|Mounted cast of the type specimen, American Museum of Natural History|
Thalassomedon is among the largest elasmosaurids, with a total length of 10.86 metres (35.6 ft) for the holotype. There is a larger skull however suggesting a much larger animal, potentially up to 11.7 metres (38 ft). The neck is also very long; it comprises 62 vertebrae and is about 5.9 metres (19 ft) - over half of the total length. The skull is 47 centimetres (19 in) long, with 5 centimetres (2.0 in) long teeth. The flippers were about 1.5–2 metres (4.9–6.6 ft) long. Stones have been found in its stomach area leading some to theorize that they were used for ballast or digestion. If the latter, stomach action would cause the stones to help grind ingested food.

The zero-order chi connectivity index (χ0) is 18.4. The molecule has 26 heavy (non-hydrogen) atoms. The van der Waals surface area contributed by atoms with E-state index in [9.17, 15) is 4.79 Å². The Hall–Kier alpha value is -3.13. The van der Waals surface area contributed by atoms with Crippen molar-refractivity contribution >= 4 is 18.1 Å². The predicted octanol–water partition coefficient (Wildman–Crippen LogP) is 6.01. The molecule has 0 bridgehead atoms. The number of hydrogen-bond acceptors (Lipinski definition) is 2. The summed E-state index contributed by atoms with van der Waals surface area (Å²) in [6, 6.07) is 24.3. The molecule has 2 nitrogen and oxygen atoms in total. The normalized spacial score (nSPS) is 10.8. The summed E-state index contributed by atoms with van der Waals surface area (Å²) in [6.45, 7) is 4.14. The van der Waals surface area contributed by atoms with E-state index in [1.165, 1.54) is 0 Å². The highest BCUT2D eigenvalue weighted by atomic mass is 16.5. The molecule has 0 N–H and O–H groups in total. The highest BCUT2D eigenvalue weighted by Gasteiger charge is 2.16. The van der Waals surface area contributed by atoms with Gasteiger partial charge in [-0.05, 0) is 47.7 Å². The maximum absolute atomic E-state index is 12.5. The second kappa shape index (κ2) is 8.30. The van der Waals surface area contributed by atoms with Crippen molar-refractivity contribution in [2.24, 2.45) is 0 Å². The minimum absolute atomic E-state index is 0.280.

This genus of plesiosaur lived in North America, approximately 95 million years ago - this places it during the Cenomanian stage. Its closest relative is Elasmosaurus, and both belong to the family Elasmosauridae. There are six specimens of varying states of preservation on display at various museums in the United States.
- O'Gorman, J.P. (2016). "A Small Body Sized Non-Aristonectine Elasmosaurid (Sauropterygia, Plesiosauria) from the Late Cretaceous of Patagonia with Comments on the Relationships of the Patagonian and Antarctic Elasmosaurids". Ameghiniana. 53 (3): 245–268. doi:10.5710/AMGH.29.11.2015.2928.
- Carpenter, K. (1999). "Revision of North American elasmosaurs from the Cretaceous western interior." Paludicola, 2(2): 148-173.